Fleri Farm - Haiti
Fleri farm in Port-au-Prince, Haiti is one of the few areas of land unpopulated by shanties in the dense population of the nearby city Soleil. With a density of 31,000 people per square mile, there is a great need for intense food production that is also sustainable for long term benefit to the community. The land has large preexisting mango trees under which a polyculture of annual and perennial crops are grown. Each area has a specific function based on its condition and location.
• Individual fields are used for a rotating list of tropical crops for the community and for sale.
• Each tree crop is surrounded by ecologically supportive plant species that also provide harvest
• A hoop greenhouse is used for starting young plants to be transplanted into the various fields as
Annual Precipitation: 1353 millimetres
Size: 12 hectares
• A nursery grows out trees and shrubs for use on the property’s many food forests.
• A soccer field is installed in the north field across the street from a popular church and
community centre. A small basketball court is also planned.
• Security fencing surrounds the perimeter.
• Lighting is placed along streets of outlying areas.
• Water storage towers have elevated observation platforms.
• Unplanted areas are used for managed grazing of local livestock.
Today Fleri farm is a thriving #polyculture farm. Multiple crops of different sizes and types are interplanted. Crop diversity makes more efficient use of sunlight and nutrients while minimizing the need for pesticides or fertilizer. Polyculture offers higher potential yield versus mono-crop farming and is easy for community farmers to maintain with basic tools. The canopy includes 2500 #mango, plantain, coconut, papaya, and avocado trees, plus 500 recently planted citrus, #breadfruit, and cherry saplings. Tall crops include okra, corn, beans, eggplant, sugar cane, yucca, and amaranth. Shorter crops include onion, peppers, melon, carrot, and peanut. Support crops including #vetiver, citronella, castor, and chaya help to retain soil, deter pests and build #mulch.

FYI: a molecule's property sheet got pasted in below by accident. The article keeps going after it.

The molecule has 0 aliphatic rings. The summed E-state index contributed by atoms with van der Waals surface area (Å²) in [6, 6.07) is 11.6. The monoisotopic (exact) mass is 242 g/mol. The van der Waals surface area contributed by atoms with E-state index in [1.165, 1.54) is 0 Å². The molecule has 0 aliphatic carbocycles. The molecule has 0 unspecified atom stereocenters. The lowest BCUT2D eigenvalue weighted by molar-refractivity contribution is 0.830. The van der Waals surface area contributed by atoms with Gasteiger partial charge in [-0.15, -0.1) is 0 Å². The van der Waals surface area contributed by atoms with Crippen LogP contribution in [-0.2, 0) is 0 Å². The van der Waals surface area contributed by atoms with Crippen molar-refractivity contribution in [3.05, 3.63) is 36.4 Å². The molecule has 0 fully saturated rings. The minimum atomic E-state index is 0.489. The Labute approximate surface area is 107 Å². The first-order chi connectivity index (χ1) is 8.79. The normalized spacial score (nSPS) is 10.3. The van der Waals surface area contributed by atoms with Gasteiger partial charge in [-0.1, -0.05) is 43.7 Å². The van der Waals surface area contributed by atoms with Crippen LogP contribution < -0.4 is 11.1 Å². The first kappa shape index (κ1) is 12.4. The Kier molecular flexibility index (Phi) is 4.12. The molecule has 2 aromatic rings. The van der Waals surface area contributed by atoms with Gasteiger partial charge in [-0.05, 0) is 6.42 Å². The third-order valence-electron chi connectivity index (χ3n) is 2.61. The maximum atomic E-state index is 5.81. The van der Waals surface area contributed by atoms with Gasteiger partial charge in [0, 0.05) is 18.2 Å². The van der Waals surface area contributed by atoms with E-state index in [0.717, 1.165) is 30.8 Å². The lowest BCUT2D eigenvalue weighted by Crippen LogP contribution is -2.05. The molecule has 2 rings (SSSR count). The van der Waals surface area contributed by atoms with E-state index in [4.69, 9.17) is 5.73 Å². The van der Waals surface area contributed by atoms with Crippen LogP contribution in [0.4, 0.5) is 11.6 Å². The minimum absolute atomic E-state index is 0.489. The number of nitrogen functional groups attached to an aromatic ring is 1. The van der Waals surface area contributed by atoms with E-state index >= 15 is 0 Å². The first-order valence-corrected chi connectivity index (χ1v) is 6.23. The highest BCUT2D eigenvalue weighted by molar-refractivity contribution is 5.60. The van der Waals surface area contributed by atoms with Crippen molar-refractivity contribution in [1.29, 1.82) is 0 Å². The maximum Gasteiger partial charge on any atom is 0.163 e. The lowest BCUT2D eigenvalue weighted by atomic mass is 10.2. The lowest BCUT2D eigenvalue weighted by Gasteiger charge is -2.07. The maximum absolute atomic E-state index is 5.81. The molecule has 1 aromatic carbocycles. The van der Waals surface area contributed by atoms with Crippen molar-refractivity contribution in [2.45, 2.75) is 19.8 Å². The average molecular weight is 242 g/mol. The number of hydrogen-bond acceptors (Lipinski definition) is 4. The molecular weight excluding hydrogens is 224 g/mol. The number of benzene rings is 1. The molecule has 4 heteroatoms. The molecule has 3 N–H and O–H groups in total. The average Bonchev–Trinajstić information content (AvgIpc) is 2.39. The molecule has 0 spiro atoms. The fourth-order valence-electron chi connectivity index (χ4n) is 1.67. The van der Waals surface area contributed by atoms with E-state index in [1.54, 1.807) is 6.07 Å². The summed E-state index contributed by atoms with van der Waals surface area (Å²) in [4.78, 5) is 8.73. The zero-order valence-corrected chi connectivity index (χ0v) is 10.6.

The majority of the harvest belongs to the community farmers. Some are directly used by their families and neighbours, some are sold to local restaurants or markets, and some are purchased by Healing Haiti. Thus, the harvest directly impacts the food security of the neighbourhoods surrounding Fleri Farm.
If inspired pls check out their options for sponsorships and donations at Healing Haiti.